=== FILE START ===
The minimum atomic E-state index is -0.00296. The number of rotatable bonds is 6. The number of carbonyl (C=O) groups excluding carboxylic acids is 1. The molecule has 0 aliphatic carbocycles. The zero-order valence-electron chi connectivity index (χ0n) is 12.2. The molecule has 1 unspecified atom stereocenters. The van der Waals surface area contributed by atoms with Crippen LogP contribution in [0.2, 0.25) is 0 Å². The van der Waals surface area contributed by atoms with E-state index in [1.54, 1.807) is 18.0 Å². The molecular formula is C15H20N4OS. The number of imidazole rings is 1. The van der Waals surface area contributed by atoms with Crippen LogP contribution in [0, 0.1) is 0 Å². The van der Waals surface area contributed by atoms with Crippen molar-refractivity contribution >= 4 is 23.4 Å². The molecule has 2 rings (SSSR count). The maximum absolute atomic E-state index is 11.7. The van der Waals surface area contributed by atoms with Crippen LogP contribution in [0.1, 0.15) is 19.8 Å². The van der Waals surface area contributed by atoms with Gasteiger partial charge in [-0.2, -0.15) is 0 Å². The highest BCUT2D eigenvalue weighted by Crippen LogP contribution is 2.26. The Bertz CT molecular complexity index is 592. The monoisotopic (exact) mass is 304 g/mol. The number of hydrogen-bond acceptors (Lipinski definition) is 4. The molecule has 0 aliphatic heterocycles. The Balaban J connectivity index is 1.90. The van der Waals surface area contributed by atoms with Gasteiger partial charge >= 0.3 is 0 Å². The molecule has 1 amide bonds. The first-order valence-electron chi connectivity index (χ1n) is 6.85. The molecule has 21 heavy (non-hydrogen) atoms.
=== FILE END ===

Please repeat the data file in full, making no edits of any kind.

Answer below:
The minimum atomic E-state index is -0.00296. The number of rotatable bonds is 6. The number of carbonyl (C=O) groups excluding carboxylic acids is 1. The molecule has 0 aliphatic carbocycles. The zero-order valence-electron chi connectivity index (χ0n) is 12.2. The molecule has 1 unspecified atom stereocenters. The van der Waals surface area contributed by atoms with Crippen LogP contribution in [0.2, 0.25) is 0 Å². The van der Waals surface area contributed by atoms with E-state index in [1.54, 1.807) is 18.0 Å². The molecular formula is C15H20N4OS. The number of imidazole rings is 1. The van der Waals surface area contributed by atoms with Crippen LogP contribution in [0, 0.1) is 0 Å². The van der Waals surface area contributed by atoms with Crippen molar-refractivity contribution >= 4 is 23.4 Å². The molecule has 2 rings (SSSR count). The maximum absolute atomic E-state index is 11.7. The van der Waals surface area contributed by atoms with Crippen LogP contribution in [0.1, 0.15) is 19.8 Å². The van der Waals surface area contributed by atoms with Gasteiger partial charge in [-0.2, -0.15) is 0 Å². The highest BCUT2D eigenvalue weighted by Crippen LogP contribution is 2.26. The Bertz CT molecular complexity index is 592. The monoisotopic (exact) mass is 304 g/mol. The number of hydrogen-bond acceptors (Lipinski definition) is 4. The molecule has 0 aliphatic heterocycles. The Balaban J connectivity index is 1.90. The van der Waals surface area contributed by atoms with Gasteiger partial charge >= 0.3 is 0 Å². The molecule has 1 amide bonds. The first-order valence-electron chi connectivity index (χ1n) is 6.85. The molecule has 21 heavy (non-hydrogen) atoms.